Friday, November 02, 2007

Inversion of Control, Unit Tests and Mocks

This is the second part of an on-going series about Inversion of Control. The first was:

What is Inversion of Control?

And I plan to do a few more digging deeper into the wonderful world of IoC. Hmm, nice.

OK, so now I want to talk about how IoC can help you to test your classes / components. As an aside, I'm really not sure whether to say 'class' or 'component' these days. We are essentially talking about individual classes, but by leveraging IoC you can make your classes more component like. I'll try and expand on this train of thought in one of my future posts. But, getting back to the point, I want to show how IoC is almost essential if you are going to do meaningful unit testing and how you can use Mock objects to completely isolate the class under test.

Do you remember this code from the last post, a little reporter class that gets some reports from a ReportBuilder and then sends them with a ReportSender:

public class Reporter
    public void Send()
        ReportBuilder reportBuilder = new ReportBuilder();
        List reports = reportBuilder.GetReports();

        ReportSender reportSender = new ReportSender();

        // send by email
        reportSender.Send(reports, ReportSendType.Email);

        // send by SMS
        reportSender.Send(reports, ReportSendType.Sms);

Now what if we want to write a unit test for Reporter? How about this:

public void OReporterTest()
    Reporter reporter = new Reporter();

What happens when we run this test? In my little demo application it outputs some stuff to the console. In a real world scenario the ReportBuilder class might get it's list of reports from a relational database via a data access layer. The data access layer might need configuration. The ReportSender might rely on an email library and an SMS library. They might also need configuration. The logging might rely on a logging library, also configurable, it might write to the machine's application log. There might be helper functions from other places in our application.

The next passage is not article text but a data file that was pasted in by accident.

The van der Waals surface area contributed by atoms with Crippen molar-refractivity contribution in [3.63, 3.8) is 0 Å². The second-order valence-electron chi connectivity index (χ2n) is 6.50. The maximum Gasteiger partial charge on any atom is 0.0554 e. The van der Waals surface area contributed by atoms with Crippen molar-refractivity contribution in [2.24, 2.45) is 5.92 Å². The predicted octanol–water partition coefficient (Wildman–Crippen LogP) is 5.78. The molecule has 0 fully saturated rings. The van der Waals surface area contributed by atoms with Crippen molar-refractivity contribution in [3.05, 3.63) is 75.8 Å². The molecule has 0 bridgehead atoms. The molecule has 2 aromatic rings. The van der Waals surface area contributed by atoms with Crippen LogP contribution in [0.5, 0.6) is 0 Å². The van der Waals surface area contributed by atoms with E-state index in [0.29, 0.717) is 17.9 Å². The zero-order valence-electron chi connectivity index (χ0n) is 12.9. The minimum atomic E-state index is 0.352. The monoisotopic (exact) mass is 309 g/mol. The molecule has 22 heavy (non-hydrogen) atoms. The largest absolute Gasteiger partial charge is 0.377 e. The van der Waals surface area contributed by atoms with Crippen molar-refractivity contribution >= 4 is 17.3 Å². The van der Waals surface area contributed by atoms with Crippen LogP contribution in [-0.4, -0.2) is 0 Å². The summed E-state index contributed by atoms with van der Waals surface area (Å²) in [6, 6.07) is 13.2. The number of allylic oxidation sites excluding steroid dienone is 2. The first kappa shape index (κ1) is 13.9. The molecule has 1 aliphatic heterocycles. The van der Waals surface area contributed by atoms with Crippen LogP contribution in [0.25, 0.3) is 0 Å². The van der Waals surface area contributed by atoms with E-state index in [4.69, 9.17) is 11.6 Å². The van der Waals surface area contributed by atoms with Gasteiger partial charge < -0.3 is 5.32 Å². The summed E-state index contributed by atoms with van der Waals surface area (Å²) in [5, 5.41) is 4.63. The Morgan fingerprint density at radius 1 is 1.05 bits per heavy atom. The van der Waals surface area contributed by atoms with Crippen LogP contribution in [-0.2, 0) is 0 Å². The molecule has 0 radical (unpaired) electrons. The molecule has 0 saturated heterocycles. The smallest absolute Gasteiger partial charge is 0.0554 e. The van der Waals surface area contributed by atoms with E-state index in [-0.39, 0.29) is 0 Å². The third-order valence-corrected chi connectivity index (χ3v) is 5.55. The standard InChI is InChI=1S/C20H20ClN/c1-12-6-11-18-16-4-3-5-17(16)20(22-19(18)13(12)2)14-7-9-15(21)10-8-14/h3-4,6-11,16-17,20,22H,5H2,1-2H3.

If we run this test, unless we do some very sophisticated work hooking up email and SMS clients and poking into in the application log we are probably going to rely on manually checking our email in-box, our mobile phone's text messages and visually inspecting the application log to see if our little Reporter class has done its job. All that work just for a class method five lines long.

We might do this once or twice while we're writing Reporter, but we're unlikely to bother every time we change some other part of the application. But say we change something in the data access layer, who's to say that won't break Reporter, or how about when some other class wants to use ReportSender, but in a slightly different way that requires a change that breaks Reporter? We wont find out that Reporter is broken until some time later in System testing, and that's if we're lucky.

And there's more craziness. When we test Reporter, we're not just testing reporter, we're testing the data access layer, the relational database, the email library, the SMS library, the configuration, the logging... the list goes on. What if it doesn't work? What do we do? That's right, we fire up the debugger and spend the next half an hour stepping line by line through our application scratching our head wondering why the hell it doesn't work.

All for five lines of code.

Now remember our other reporter that used Inversion of Control. It took a ReportBuilder, a ReportSender and a ReportSendLogger (yuck, did I really make up that name) in its contructor:

public void ReporterTestWithLogging()
    IReportBuilder reportBuilder = new ReportBuilder();